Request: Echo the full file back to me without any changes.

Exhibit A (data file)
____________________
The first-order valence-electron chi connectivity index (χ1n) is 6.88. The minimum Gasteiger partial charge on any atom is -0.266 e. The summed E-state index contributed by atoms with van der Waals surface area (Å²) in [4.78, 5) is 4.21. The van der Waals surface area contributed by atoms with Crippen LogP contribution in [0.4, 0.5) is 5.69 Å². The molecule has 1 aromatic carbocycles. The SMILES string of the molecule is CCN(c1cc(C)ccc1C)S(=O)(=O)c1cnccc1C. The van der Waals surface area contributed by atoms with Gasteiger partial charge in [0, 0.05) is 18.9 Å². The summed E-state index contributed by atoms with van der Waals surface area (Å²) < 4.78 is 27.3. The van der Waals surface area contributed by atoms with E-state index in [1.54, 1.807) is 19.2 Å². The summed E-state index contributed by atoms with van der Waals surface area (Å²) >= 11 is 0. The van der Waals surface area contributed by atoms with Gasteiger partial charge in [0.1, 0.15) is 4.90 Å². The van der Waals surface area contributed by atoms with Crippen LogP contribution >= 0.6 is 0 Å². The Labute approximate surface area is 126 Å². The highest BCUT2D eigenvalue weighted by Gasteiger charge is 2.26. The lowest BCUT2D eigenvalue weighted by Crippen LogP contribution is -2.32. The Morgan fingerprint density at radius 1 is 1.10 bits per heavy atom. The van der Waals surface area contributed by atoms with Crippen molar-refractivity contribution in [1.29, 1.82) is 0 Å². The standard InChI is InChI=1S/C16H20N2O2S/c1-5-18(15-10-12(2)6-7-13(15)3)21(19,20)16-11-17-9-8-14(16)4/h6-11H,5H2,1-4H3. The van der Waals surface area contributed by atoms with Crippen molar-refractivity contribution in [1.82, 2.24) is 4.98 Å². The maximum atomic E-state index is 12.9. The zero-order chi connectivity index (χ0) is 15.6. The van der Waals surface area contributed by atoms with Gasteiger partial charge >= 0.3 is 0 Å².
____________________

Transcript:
The first-order valence-electron chi connectivity index (χ1n) is 6.88. The minimum Gasteiger partial charge on any atom is -0.266 e. The summed E-state index contributed by atoms with van der Waals surface area (Å²) in [4.78, 5) is 4.21. The van der Waals surface area contributed by atoms with Crippen LogP contribution in [0.4, 0.5) is 5.69 Å². The molecule has 1 aromatic carbocycles. The SMILES string of the molecule is CCN(c1cc(C)ccc1C)S(=O)(=O)c1cnccc1C. The van der Waals surface area contributed by atoms with Gasteiger partial charge in [0, 0.05) is 18.9 Å². The summed E-state index contributed by atoms with van der Waals surface area (Å²) < 4.78 is 27.3. The van der Waals surface area contributed by atoms with E-state index in [1.54, 1.807) is 19.2 Å². The summed E-state index contributed by atoms with van der Waals surface area (Å²) >= 11 is 0. The van der Waals surface area contributed by atoms with Gasteiger partial charge in [0.1, 0.15) is 4.90 Å². The van der Waals surface area contributed by atoms with Crippen LogP contribution >= 0.6 is 0 Å². The Labute approximate surface area is 126 Å². The highest BCUT2D eigenvalue weighted by Gasteiger charge is 2.26. The lowest BCUT2D eigenvalue weighted by Crippen LogP contribution is -2.32. The Morgan fingerprint density at radius 1 is 1.10 bits per heavy atom. The van der Waals surface area contributed by atoms with Crippen molar-refractivity contribution in [1.29, 1.82) is 0 Å². The standard InChI is InChI=1S/C16H20N2O2S/c1-5-18(15-10-12(2)6-7-13(15)3)21(19,20)16-11-17-9-8-14(16)4/h6-11H,5H2,1-4H3. The van der Waals surface area contributed by atoms with Crippen molar-refractivity contribution in [1.82, 2.24) is 4.98 Å². The maximum atomic E-state index is 12.9. The zero-order chi connectivity index (χ0) is 15.6. The van der Waals surface area contributed by atoms with Gasteiger partial charge >= 0.3 is 0 Å².